Lately, it has been highly debated whether or not Buzzfeed and Gawker are helping or hurting news outlets. I argue that not only do they offer legitimate news stories, but they are saving the news industry.
Yes, okay, I understand a lot of their stories are written for the purpose of comedy, like this, or about food. (Personally, I like the food articles because they inspire me to become a foodie.)
However, with that said, they are also a news outlet and report news stories. Even more important is that they also get TRAFFIC to their stories because people want to read them and they attract the ideal target market: Millennials.
For example, this morning on Buzzfeed I saw this story “Say No To The Dress” and was fully expecting something comedic, but instead read a story about Chinese clothing scams being run through Facebook advertising. And even better yet, I found that on Facebook.
Right there is a great example of one of the strategies Buzzfeed and Gawker utilize to direct traffic and provide news stories.
Today, many younger persons would rather spend their free time looking at entertainment stories to give them a good laugh or scrolling through their social medias. So, social media websites that offer links to those types of stories popular among friends are more likely to garner attention than stories non-existent within social networks.
In this indirect way, Buzzfeed and Gawker are keeping the younger generations informed and paving the way for the future of the journalism industry.
Instead, news and information are woven into an often continuous but mindful way that Millennials connect to the world generally, which mixes news with social connection, problem solving, social action, and entertainment.
To reinforce this, it was found that Millennials have reported that just by using social media, they are being exposed to more news than they intended to initially. Because of this, Facebook has begun to be sought out for news regularly by about 88% of Millennials.
With that said, many might say this isn’t enough basis to say Buzzfeed and Gawker are saving the industry. However, I would counter that point by simply looking at the facts:
- Currently, Buzzfeed gets more than 6 billion (yes with a ‘b’ not ‘m’) monthly visitors and 200 million UNIQUE monthly visitors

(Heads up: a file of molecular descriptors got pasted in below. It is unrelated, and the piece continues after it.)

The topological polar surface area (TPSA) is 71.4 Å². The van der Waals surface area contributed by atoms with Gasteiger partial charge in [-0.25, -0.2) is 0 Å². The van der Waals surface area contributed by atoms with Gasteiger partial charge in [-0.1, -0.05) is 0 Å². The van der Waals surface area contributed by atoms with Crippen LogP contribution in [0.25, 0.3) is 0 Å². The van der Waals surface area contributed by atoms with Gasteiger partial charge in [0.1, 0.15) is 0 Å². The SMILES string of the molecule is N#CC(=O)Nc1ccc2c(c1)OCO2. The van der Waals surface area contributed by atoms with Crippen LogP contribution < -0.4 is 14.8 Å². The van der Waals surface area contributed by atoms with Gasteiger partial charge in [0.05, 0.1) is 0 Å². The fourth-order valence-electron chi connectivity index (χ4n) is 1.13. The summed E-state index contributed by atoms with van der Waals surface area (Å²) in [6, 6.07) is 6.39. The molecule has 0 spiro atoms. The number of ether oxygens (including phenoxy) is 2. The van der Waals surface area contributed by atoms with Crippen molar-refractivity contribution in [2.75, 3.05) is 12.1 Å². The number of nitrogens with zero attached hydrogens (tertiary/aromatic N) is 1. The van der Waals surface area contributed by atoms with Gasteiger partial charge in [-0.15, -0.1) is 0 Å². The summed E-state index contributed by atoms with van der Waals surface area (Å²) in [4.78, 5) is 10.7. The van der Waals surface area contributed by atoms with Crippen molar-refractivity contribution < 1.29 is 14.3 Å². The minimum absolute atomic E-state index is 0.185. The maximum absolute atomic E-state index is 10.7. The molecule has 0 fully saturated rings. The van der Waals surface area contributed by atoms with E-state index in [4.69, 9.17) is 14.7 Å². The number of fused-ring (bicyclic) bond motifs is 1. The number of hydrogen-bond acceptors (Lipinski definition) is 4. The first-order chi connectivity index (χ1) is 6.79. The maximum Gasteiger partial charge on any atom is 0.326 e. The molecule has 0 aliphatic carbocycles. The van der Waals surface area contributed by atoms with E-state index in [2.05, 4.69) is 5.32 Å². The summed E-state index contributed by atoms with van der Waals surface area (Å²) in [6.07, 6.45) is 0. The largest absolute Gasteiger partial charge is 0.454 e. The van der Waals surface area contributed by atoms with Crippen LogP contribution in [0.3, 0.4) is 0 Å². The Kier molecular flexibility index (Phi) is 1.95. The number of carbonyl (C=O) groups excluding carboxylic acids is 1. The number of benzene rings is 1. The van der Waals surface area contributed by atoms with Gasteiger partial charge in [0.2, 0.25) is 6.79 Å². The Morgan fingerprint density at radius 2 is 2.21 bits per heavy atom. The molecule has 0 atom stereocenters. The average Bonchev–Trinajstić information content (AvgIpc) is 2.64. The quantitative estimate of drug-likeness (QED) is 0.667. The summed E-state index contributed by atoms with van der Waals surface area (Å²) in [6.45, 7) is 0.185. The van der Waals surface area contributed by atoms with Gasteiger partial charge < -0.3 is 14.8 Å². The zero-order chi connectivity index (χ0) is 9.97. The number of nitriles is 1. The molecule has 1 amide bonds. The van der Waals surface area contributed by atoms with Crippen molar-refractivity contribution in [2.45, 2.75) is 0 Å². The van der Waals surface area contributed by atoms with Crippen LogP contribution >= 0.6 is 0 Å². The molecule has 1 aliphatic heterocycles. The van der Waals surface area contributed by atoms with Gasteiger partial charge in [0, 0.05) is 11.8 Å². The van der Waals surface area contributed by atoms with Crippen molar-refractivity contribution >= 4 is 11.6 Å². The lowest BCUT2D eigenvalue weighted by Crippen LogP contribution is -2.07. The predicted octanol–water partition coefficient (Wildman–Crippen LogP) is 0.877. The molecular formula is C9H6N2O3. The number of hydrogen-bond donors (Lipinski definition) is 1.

- Of these unique visitors, 75% come from social media
- According to this document, 86% of Millennials see diverse opinions on social media
- Gawker, in the US alone, have 64,000,000 MONTHLY readers
- As for unique visitors, they fall just below the New York Times
These numbers go to show that Buzzfeed and Gawker are both on the rise, and they are doing a great job at finding their spot in the news industry. Also, they are offering diversity within their stories rather than polarization, further legitimizing their spot as a news source even more so than some current “legitimate” news sources that are polarized.
As a result of this, and their level of advancement as a digital source, they have found and will continue to find far more success than their ‘hard news’ predecessors like The New York Times and Wall Street Journal. They will also arguably save them by offering them a functional business model that is proven to be far more successful.
I underestimated how liberated I would feel not worrying about a legacy product … [and I love] working in an environment where everyone is sold on the Internet
Many others have joined Lisa Tozzi at Buzzfeed because they see the future in journalism as sites like Gawker and Buzzfeed work to produce great journalism.
So, considering both Millennials use Facebook and other social medias to get news, that Buzzfeed and Gawker get major traffic from these sites, and journalists are now also turning to the outlets to further their career, have I convinced you they’re saving the industry?